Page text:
Any high school graduate, regardless of grades or class standing, should feel reassured that the way is open to them for a college or university degree!  Some of these colleges may also have programs for those without a high school diploma.  Slick advertisements for many of these “colleges and universities” can be seen on television any time of the day or evening.  If you can operate your set’s remote, have a credit card or can write a check, you’ll probably be accepted.  How much you’ll learn, probably, will be entirely up to you ... but isn’t that true at "real schools" such as Princeton, Mississippi State or Florida Atlantic University as well?  Or do the faculties they employ make a difference?

Individuals tempted to apply to any of any of these perhaps dubiously accredited institutions should first take a long hard look at the less expensive state and county run community colleges available in their areas.

Jack Lippman
                                                         

By The Sea    (from my original short story archives)

Sol strode southward at a steady pace along the innermost edge of the damp sand where the wavelets had reached up in irregular crescents during the last high tide to make it smooth.  A pair of sea birds soared playfully overhead against the warm blue sky.  He felt good, walking down the beach from where he had parked his car, descending the wooden staircase to the sand where he had paused to put his sneakers and socks into the canvas bag which now swung purposefully from his shoulder.  He was already many hundreds of yards beyond the populated area of the beach, with its lifeguard stand and scattered clusters of umbrellas, blankets and beach chairs.  This was closer to nature where strutting birds and sun-bleached driftwood were all that interrupted the stretch of shore.

To his right, behind the beach, he saw clumps of beach plum and hardy pine whose roots searched deep into the sand for drops of water.  Further back, an irregular line of palms rose against the sky.  And then he saw them, behind a sandy hillock about ten yards back, beyond where the morning’s waves had reached, left there by their owner, a pair of sandals tossed down upon the sand.   He turned and walked up the beach toward them, and as he got closer, he saw the green blanket a few yards further back, and on it a neatly folded towel and the halter top of a pink bathing suit and a pair of shorts, casually thrown down upon the blanket.



He looked toward the water and saw her, about forty yards out in the ocean, swimming parallel to the shoreline.  Her naked back glistened under the afternoon sun, and when she would dive downward, as she did occasionally, her bare legs looked like shimmering towers before submerging.  Sol watched her for a few minutes, and then continued walking up away from the shore until he reached the first line of foliage.  Seeing a sizable log, apparently washed ashore the last time the sea had raged up that far, he kicked it to make sure it wasn’t home to an insect colony, swept some sand from atop it and sat down.  Somewhat hidden by a beach plum bush, Sol was then able to comfortably watch the naked swimmer for about fifteen minutes without the risk of being seen.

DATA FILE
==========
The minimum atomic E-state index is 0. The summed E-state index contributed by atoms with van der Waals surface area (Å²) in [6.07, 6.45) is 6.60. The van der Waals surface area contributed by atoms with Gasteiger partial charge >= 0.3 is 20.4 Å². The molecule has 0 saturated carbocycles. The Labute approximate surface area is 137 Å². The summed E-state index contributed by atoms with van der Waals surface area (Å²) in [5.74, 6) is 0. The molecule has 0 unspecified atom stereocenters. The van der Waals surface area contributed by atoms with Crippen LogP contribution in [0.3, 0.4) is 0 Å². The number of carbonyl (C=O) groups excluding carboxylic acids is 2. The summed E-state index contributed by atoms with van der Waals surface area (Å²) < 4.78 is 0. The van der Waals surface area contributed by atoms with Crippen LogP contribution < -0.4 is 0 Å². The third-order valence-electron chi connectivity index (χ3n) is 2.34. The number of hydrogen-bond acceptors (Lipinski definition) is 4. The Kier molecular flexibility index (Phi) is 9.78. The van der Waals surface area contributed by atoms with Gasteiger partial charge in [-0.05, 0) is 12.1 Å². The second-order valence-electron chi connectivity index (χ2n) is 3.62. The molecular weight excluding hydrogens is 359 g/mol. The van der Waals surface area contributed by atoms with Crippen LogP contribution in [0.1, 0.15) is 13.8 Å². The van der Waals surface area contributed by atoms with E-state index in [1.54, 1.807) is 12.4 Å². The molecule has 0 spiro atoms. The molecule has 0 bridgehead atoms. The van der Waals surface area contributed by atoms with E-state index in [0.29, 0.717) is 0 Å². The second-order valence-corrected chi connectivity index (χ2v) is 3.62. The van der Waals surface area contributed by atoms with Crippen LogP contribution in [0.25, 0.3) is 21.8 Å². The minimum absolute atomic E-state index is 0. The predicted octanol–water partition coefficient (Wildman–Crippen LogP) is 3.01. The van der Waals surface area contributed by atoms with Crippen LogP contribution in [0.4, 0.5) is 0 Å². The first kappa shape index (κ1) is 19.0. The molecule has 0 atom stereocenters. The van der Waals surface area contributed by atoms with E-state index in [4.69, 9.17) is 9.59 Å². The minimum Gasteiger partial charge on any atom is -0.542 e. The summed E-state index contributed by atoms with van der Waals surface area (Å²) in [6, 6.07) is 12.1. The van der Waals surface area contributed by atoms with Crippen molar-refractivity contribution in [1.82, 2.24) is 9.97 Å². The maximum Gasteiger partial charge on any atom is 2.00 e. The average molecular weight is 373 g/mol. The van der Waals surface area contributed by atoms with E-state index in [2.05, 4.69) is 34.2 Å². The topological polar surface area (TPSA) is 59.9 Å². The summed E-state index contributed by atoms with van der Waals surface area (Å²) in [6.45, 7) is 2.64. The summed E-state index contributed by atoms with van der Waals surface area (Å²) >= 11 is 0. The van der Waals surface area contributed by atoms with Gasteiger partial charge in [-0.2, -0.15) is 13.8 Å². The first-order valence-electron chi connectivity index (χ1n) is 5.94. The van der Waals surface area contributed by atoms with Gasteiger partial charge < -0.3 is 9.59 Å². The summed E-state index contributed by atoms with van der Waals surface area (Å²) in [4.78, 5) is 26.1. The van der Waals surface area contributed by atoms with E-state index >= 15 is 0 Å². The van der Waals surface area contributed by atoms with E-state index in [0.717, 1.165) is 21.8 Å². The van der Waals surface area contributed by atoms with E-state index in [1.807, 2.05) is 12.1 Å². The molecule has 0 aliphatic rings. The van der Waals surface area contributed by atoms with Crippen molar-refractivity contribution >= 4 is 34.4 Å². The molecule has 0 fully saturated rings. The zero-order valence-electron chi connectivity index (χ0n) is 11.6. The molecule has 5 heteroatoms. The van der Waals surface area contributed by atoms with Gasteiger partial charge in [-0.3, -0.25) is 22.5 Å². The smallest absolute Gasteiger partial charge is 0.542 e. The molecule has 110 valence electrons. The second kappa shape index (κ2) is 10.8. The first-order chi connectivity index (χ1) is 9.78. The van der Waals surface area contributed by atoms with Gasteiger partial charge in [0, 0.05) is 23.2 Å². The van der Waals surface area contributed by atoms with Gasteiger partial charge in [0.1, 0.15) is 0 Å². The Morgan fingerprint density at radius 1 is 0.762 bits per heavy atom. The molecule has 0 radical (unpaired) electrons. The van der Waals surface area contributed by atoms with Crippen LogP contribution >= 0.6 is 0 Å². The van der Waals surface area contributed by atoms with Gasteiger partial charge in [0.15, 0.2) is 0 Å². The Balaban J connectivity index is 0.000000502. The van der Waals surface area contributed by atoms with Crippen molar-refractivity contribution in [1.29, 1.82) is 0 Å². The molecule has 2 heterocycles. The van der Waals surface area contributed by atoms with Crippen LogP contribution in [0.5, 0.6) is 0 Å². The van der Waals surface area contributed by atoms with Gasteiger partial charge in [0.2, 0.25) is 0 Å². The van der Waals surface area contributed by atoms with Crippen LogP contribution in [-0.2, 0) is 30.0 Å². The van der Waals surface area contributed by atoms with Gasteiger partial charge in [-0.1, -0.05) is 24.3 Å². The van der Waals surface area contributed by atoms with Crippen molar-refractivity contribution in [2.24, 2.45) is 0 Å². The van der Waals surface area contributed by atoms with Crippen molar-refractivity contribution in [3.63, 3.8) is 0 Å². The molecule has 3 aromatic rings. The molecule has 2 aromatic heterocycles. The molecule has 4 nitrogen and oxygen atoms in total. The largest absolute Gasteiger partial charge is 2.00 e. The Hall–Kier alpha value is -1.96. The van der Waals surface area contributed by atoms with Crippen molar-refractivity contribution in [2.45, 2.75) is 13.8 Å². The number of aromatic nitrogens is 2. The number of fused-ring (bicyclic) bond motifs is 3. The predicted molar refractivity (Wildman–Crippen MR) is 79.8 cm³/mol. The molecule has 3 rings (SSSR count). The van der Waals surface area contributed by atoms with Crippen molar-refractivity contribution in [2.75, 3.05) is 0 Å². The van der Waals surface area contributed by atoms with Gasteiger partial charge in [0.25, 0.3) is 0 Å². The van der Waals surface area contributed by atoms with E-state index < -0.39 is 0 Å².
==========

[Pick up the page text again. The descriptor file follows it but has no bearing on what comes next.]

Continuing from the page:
Apparently finished with her exercise, the swimmer turned toward the beach, and stroking to catch successive breaking waves, rode them shoreward, her long black hair being swept across her back as she was pushed through the churning foam.  Sol smiled as he watched her breasts rise as she leapt to catch still another wave.  Leaning forward and no longer concerned with not being seen, he took pleasure from watching her, now but thigh-deep in water, poised with arm extended toward the shore but head turning to the ocean to select the next crest to ride.  Sol thrilled in seeing her wet buttocks swing as she turned to position herself for still another surge to finally ride in to the shore.  As he saw her walking toward the blanket, shaking off excess water from her swim, much as a spaniel coming out of the surf might do, he was filled with longing.



  Rising slowly, Sol walked from his hidden perch toward the blanket, where the naked woman was now toweling herself dry.  As he drew closer to her, he fully realized how beautiful she was.  He had almost reached the blanket when she turned around, in all her nakedness, toward him, a look of surprise crossing her face.  Sol reached out with his right hand, grasping her arm, as his left hand reached into the canvas bag hanging from his shoulder, pulling from it a white terrycloth robe.



“Sol,” she said.  “You surprised me!  But I see you remembered!  I was so afraid you would forget the robe, like you did last time.  Let me get dressed so we can get back to where you parked the car.  By the way, what do you want me to make for dinner tonight, or should we go out?”   



“Let’s order in tonight, Honey,” Sol replied.


JL 

                                                            

Late Nooz From The Boonies
Sanford and Girlfriend     Fort Sumpter Attack

I see where duh folks in South Caralina elected there philandering ex-governor to a seet in Congriss.   These are the descendants of duh nitwits who wuz stoopid enuf to attack Fort Sumpter and start the Civil War.  Democracy can be dangeris when peepul is dumb.  
JL